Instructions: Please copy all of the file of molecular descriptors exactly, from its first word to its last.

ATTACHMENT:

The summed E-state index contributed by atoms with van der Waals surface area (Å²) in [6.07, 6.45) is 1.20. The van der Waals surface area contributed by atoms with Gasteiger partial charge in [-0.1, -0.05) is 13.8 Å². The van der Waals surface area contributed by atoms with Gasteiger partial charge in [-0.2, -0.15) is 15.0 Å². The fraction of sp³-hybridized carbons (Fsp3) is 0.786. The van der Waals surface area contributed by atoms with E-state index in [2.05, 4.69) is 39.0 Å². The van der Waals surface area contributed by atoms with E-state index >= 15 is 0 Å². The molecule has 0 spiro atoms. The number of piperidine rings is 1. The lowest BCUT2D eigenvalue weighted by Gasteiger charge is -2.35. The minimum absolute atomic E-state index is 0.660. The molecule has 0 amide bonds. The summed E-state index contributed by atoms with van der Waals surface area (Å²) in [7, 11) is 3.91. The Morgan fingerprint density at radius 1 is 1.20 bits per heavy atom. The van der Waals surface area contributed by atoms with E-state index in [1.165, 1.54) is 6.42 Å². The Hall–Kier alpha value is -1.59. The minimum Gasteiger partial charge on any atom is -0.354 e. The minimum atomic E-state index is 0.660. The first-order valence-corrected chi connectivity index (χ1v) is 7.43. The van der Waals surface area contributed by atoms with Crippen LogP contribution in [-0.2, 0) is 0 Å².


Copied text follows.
The summed E-state index contributed by atoms with van der Waals surface area (Å²) in [6.07, 6.45) is 1.20. The van der Waals surface area contributed by atoms with Gasteiger partial charge in [-0.1, -0.05) is 13.8 Å². The van der Waals surface area contributed by atoms with Gasteiger partial charge in [-0.2, -0.15) is 15.0 Å². The fraction of sp³-hybridized carbons (Fsp3) is 0.786. The van der Waals surface area contributed by atoms with E-state index in [2.05, 4.69) is 39.0 Å². The van der Waals surface area contributed by atoms with E-state index >= 15 is 0 Å². The molecule has 0 spiro atoms. The number of piperidine rings is 1. The lowest BCUT2D eigenvalue weighted by Gasteiger charge is -2.35. The minimum absolute atomic E-state index is 0.660. The molecule has 0 amide bonds. The summed E-state index contributed by atoms with van der Waals surface area (Å²) in [7, 11) is 3.91. The Morgan fingerprint density at radius 1 is 1.20 bits per heavy atom. The van der Waals surface area contributed by atoms with E-state index in [1.165, 1.54) is 6.42 Å². The Hall–Kier alpha value is -1.59. The minimum Gasteiger partial charge on any atom is -0.354 e. The minimum atomic E-state index is 0.660. The first-order valence-corrected chi connectivity index (χ1v) is 7.43. The van der Waals surface area contributed by atoms with Crippen LogP contribution in [-0.2, 0) is 0 Å².